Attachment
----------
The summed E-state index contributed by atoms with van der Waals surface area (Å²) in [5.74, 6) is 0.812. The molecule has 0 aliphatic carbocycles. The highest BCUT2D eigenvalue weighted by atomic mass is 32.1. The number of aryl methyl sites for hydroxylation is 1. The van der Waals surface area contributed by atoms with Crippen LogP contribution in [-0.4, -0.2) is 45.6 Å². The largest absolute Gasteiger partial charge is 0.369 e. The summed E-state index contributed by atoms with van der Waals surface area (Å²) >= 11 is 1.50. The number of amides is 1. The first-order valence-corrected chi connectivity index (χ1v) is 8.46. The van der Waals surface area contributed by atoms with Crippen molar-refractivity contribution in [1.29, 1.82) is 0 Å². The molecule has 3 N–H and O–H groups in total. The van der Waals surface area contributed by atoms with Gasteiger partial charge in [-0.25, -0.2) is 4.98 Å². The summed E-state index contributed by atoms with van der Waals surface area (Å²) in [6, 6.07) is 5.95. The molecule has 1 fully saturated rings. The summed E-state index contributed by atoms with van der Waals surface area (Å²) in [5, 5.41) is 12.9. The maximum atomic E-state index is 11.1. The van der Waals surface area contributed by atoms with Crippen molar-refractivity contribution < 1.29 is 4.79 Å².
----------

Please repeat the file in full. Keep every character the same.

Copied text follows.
The summed E-state index contributed by atoms with van der Waals surface area (Å²) in [5.74, 6) is 0.812. The molecule has 0 aliphatic carbocycles. The highest BCUT2D eigenvalue weighted by atomic mass is 32.1. The number of aryl methyl sites for hydroxylation is 1. The van der Waals surface area contributed by atoms with Crippen LogP contribution in [-0.4, -0.2) is 45.6 Å². The largest absolute Gasteiger partial charge is 0.369 e. The summed E-state index contributed by atoms with van der Waals surface area (Å²) >= 11 is 1.50. The number of amides is 1. The first-order valence-corrected chi connectivity index (χ1v) is 8.46. The van der Waals surface area contributed by atoms with Crippen molar-refractivity contribution in [1.29, 1.82) is 0 Å². The molecule has 3 N–H and O–H groups in total. The van der Waals surface area contributed by atoms with Gasteiger partial charge in [-0.25, -0.2) is 4.98 Å². The summed E-state index contributed by atoms with van der Waals surface area (Å²) in [6, 6.07) is 5.95. The molecule has 1 fully saturated rings. The summed E-state index contributed by atoms with van der Waals surface area (Å²) in [5, 5.41) is 12.9. The maximum atomic E-state index is 11.1. The van der Waals surface area contributed by atoms with Crippen molar-refractivity contribution < 1.29 is 4.79 Å².